We were all here at MusiCB3 deeply saddened to learn of the death on April 14th of Sir Colin Davis. This country’s beloved and greatly-respected elder statesman of the podium, for whom music was greater than life itself, will forever be associated with his sublime interpretations of Mozart, Berlioz and Sibelius. Adored by audiences, orchestras and opera houses the world over, he is best-known for his long and hugely successful association with the London Symphony Orchestra (as Principal Conductor 1995 – 2006, and then as its President) and his often tempestuous tenure at Covent Garden (as Music Director 1970 – 1985). He has also had fruitful partnerships with the BBC Symphony Orchestra, Boston Symphony Orchestra, Bavarian Radio Symphony Orchestra, the English Chamber Orchestra and the Dresden Staatskapelle and his work with students in particular at the Royal Academy of Music and the Guildhall was a constant, greatly-valued, thread.
Who can ever forget his great Berlioz Odyssey at the Barbican (1999 – 2000) with the LSO, or his shattering performances of Sibelius symphonies, his robust and joyful Haydn (“if you spend half an hour with a Haydn symphony, he’ll convince you the world can’t be such a bad place – such joyous sounds” Financial Times interview 22 Sept 2012), or his Mozart which was simply out of this world?
Never one to advertise himself, he always insisted that he, as conductor, was “of no account whatsoever“, but simply there to keep everyone together and allow the musicians to give voice to the music. Somehow, I rather suspect there’s a little more to it than that!
There are, of course, articles about him and interviews with him in the press and on the Web, which explore his thoughts on the music he most admired and the business of conducting – this, for example, on Les Troyens, in 2000. For more extended studies, then these three sources are of interest – all available in the University Library:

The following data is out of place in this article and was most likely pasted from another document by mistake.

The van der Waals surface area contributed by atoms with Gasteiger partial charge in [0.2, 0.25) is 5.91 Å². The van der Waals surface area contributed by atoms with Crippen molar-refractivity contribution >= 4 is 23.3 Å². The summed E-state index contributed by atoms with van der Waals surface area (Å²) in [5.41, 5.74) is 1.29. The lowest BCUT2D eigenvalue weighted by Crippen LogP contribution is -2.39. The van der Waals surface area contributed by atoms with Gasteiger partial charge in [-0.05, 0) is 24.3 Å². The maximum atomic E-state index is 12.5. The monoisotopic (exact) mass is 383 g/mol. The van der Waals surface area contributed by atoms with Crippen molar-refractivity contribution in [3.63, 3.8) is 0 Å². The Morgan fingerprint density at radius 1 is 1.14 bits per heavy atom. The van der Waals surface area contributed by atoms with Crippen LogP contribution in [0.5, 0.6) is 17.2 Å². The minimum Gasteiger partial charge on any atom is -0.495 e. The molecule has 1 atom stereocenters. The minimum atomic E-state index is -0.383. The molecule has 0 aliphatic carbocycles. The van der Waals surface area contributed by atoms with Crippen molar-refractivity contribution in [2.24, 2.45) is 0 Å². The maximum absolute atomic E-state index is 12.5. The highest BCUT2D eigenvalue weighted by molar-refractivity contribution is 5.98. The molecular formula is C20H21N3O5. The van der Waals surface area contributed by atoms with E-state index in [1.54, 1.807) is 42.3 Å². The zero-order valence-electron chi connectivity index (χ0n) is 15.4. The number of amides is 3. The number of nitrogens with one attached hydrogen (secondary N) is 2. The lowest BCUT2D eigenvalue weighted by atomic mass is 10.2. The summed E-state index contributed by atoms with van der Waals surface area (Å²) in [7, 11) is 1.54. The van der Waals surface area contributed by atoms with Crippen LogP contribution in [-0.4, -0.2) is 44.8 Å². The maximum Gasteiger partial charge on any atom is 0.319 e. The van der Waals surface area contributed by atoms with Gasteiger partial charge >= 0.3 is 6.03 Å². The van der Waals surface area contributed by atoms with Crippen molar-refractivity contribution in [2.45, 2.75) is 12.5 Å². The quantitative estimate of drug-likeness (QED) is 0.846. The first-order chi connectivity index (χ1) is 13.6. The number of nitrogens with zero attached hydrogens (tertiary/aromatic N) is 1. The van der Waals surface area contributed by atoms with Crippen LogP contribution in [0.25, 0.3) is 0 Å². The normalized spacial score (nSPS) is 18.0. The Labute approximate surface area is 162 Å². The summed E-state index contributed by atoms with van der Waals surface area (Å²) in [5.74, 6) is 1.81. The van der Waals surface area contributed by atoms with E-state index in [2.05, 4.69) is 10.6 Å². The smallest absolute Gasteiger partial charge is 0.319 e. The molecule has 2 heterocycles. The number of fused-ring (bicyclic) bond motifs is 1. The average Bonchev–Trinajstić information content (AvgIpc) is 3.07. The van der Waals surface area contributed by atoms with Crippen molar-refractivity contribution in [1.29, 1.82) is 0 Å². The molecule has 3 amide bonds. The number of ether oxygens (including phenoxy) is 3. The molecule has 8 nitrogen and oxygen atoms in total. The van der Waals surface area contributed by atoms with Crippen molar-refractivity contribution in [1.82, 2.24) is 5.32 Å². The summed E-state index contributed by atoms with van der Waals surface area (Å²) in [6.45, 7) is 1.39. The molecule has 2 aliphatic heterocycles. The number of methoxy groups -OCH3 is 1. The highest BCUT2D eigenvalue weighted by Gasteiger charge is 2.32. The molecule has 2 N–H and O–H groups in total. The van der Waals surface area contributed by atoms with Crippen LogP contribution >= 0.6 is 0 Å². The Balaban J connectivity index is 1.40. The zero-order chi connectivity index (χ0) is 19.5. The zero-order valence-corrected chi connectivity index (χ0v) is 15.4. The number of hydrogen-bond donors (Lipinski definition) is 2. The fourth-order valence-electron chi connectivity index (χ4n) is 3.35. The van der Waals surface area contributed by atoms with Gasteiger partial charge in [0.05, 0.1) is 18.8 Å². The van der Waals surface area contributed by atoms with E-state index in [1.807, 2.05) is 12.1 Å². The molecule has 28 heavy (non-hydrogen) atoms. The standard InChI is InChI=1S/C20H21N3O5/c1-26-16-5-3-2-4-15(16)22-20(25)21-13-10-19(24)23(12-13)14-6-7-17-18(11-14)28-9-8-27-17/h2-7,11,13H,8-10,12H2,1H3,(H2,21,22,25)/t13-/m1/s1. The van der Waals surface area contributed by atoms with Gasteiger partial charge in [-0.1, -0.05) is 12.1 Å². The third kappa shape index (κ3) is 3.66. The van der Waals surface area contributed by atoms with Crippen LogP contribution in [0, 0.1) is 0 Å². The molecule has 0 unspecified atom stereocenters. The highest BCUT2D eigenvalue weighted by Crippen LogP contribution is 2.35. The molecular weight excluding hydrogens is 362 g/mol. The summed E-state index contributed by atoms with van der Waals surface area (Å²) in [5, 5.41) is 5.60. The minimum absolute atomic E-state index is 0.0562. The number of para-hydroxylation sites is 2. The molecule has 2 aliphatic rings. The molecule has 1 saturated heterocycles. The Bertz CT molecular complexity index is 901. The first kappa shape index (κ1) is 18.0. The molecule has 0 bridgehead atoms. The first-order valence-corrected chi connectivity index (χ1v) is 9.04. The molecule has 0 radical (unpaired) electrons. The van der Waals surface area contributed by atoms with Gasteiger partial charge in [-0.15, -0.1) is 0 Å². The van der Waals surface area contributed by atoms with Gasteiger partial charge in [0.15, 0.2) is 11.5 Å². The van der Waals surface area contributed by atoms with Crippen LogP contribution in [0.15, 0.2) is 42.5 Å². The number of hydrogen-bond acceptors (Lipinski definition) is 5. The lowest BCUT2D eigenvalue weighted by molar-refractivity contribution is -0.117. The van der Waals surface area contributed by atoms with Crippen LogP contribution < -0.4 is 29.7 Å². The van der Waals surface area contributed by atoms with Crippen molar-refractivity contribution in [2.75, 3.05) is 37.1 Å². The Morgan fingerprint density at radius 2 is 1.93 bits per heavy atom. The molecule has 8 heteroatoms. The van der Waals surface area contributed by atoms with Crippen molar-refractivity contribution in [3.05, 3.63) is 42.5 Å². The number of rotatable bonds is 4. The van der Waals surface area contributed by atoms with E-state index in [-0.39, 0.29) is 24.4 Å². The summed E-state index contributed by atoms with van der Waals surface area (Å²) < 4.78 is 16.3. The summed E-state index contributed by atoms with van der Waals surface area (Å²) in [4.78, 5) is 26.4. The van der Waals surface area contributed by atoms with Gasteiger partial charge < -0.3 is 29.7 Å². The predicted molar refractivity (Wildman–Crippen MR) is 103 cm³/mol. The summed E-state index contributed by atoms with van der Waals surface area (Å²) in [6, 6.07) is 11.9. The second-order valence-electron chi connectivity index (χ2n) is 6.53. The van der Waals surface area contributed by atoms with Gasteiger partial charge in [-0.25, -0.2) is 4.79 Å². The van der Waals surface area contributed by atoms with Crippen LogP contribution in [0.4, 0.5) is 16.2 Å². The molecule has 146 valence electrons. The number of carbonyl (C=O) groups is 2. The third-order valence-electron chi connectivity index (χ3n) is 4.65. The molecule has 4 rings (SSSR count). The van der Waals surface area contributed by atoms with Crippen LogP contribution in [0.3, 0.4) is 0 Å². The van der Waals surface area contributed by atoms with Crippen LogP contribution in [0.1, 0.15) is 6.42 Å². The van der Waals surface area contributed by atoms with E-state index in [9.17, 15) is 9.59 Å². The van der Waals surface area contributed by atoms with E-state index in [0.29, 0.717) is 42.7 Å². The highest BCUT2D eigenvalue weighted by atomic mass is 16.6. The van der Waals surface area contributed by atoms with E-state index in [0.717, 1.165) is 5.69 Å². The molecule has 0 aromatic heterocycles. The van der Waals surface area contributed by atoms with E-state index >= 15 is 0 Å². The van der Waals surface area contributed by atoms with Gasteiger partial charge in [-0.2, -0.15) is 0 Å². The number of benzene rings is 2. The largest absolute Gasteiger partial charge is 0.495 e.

Conductors on conducting, 1979 [M606.c.95.25], a series of interviews by Bernard Jacobson which contains an extended discussion with Sir Colin about his view of Berlioz as essentially a classical composer from the German tradition.
Maestro by Helena Matheopoulos [M606.c.95.41] includes an interview with Sir Colin from 1982.
Colin Davis by Richard Alston, 1997 [M950.d.95.137] is a considered overview of his work and approach and contains a useful discography to that date.
To listen to Sir Colin in action, then there is much to choose from. Here are just three of my favourites:
Berlioz. Les Troyens. Philips 1970. Electrifying from start to finish. [Pendlebury Library CD.C.177]
Mozart. Idomeneo. Philips 1969. Utterly absorbing, quintessential Davis Mozart. [Pendlebury Library CD.C.434]
Sibelius. Complete symphonies. LSO Live. Compelling.
Away from the rostrum he was a devoted family man, an inveterate, and expert, knitter, a great planter of trees, and he read voraciously (“I consume books, it’s almost an illness” Interview with Richard Morrison, April 2012) with Shakespeare a particular passion. All in all a rich and full life, leaving a precious legacy from which we will continue to gain solace and inspiration.
Thank you Sir Colin: you were, simply, the best.